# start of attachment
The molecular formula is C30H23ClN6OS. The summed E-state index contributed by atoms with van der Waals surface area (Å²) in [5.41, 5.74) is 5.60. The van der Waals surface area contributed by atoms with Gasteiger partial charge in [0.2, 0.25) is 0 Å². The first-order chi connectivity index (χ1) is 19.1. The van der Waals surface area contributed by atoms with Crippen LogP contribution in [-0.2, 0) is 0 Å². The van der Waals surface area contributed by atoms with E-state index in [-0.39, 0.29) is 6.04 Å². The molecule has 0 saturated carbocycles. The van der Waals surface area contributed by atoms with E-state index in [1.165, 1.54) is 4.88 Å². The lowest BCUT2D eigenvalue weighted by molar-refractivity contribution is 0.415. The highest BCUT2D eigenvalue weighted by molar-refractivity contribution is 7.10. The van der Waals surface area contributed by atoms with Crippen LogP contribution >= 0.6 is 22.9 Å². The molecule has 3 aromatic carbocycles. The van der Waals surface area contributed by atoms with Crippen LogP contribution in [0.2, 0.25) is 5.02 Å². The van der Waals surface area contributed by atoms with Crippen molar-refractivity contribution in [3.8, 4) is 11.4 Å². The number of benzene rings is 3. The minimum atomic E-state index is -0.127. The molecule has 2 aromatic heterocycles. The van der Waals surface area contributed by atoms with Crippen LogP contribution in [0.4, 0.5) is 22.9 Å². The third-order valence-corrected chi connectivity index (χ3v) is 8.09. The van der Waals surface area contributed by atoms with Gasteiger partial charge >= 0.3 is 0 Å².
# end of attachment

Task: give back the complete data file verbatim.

The molecular formula is C30H23ClN6OS. The summed E-state index contributed by atoms with van der Waals surface area (Å²) in [5.41, 5.74) is 5.60. The van der Waals surface area contributed by atoms with Gasteiger partial charge in [0.2, 0.25) is 0 Å². The first-order chi connectivity index (χ1) is 19.1. The van der Waals surface area contributed by atoms with Crippen LogP contribution in [-0.2, 0) is 0 Å². The van der Waals surface area contributed by atoms with E-state index in [-0.39, 0.29) is 6.04 Å². The molecule has 0 saturated carbocycles. The van der Waals surface area contributed by atoms with E-state index in [1.165, 1.54) is 4.88 Å². The lowest BCUT2D eigenvalue weighted by molar-refractivity contribution is 0.415. The highest BCUT2D eigenvalue weighted by molar-refractivity contribution is 7.10. The van der Waals surface area contributed by atoms with Crippen LogP contribution >= 0.6 is 22.9 Å². The molecule has 3 aromatic carbocycles. The van der Waals surface area contributed by atoms with Crippen LogP contribution in [0.2, 0.25) is 5.02 Å². The van der Waals surface area contributed by atoms with Crippen molar-refractivity contribution in [3.8, 4) is 11.4 Å². The number of benzene rings is 3. The minimum atomic E-state index is -0.127. The molecule has 2 aromatic heterocycles. The van der Waals surface area contributed by atoms with Crippen LogP contribution in [0.4, 0.5) is 22.9 Å². The third-order valence-corrected chi connectivity index (χ3v) is 8.09. The van der Waals surface area contributed by atoms with Gasteiger partial charge >= 0.3 is 0 Å².